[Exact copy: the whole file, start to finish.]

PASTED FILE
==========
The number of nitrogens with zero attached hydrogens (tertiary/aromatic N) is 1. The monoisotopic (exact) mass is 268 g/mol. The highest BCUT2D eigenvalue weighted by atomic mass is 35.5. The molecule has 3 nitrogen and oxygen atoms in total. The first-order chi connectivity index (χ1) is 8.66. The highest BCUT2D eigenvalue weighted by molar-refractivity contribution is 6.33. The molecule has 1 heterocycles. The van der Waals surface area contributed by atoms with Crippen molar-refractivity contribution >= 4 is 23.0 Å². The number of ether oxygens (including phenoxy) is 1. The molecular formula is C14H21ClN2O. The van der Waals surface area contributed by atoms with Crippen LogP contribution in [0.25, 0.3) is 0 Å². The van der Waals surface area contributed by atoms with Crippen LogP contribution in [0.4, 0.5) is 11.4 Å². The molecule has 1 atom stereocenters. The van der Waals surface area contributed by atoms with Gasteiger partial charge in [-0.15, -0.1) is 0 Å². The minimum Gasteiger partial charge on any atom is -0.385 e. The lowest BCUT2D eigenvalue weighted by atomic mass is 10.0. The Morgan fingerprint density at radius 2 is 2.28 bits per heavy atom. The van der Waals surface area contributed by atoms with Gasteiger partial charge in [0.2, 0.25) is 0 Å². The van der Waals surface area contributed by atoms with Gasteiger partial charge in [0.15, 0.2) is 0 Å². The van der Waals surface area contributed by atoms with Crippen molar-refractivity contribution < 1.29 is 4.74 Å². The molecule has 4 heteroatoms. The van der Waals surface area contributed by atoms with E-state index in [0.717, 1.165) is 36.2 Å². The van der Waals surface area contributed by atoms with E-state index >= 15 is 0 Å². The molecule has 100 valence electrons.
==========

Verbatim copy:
The number of nitrogens with zero attached hydrogens (tertiary/aromatic N) is 1. The monoisotopic (exact) mass is 268 g/mol. The highest BCUT2D eigenvalue weighted by atomic mass is 35.5. The molecule has 3 nitrogen and oxygen atoms in total. The first-order chi connectivity index (χ1) is 8.66. The highest BCUT2D eigenvalue weighted by molar-refractivity contribution is 6.33. The molecule has 1 heterocycles. The van der Waals surface area contributed by atoms with Crippen molar-refractivity contribution >= 4 is 23.0 Å². The number of ether oxygens (including phenoxy) is 1. The molecular formula is C14H21ClN2O. The van der Waals surface area contributed by atoms with Crippen LogP contribution in [0.25, 0.3) is 0 Å². The van der Waals surface area contributed by atoms with Crippen LogP contribution in [0.4, 0.5) is 11.4 Å². The molecule has 1 atom stereocenters. The van der Waals surface area contributed by atoms with Gasteiger partial charge in [-0.15, -0.1) is 0 Å². The minimum Gasteiger partial charge on any atom is -0.385 e. The lowest BCUT2D eigenvalue weighted by atomic mass is 10.0. The Morgan fingerprint density at radius 2 is 2.28 bits per heavy atom. The van der Waals surface area contributed by atoms with Gasteiger partial charge in [0.2, 0.25) is 0 Å². The van der Waals surface area contributed by atoms with Gasteiger partial charge in [0.15, 0.2) is 0 Å². The van der Waals surface area contributed by atoms with Crippen molar-refractivity contribution < 1.29 is 4.74 Å². The molecule has 4 heteroatoms. The van der Waals surface area contributed by atoms with E-state index in [0.717, 1.165) is 36.2 Å². The van der Waals surface area contributed by atoms with E-state index >= 15 is 0 Å². The molecule has 100 valence electrons.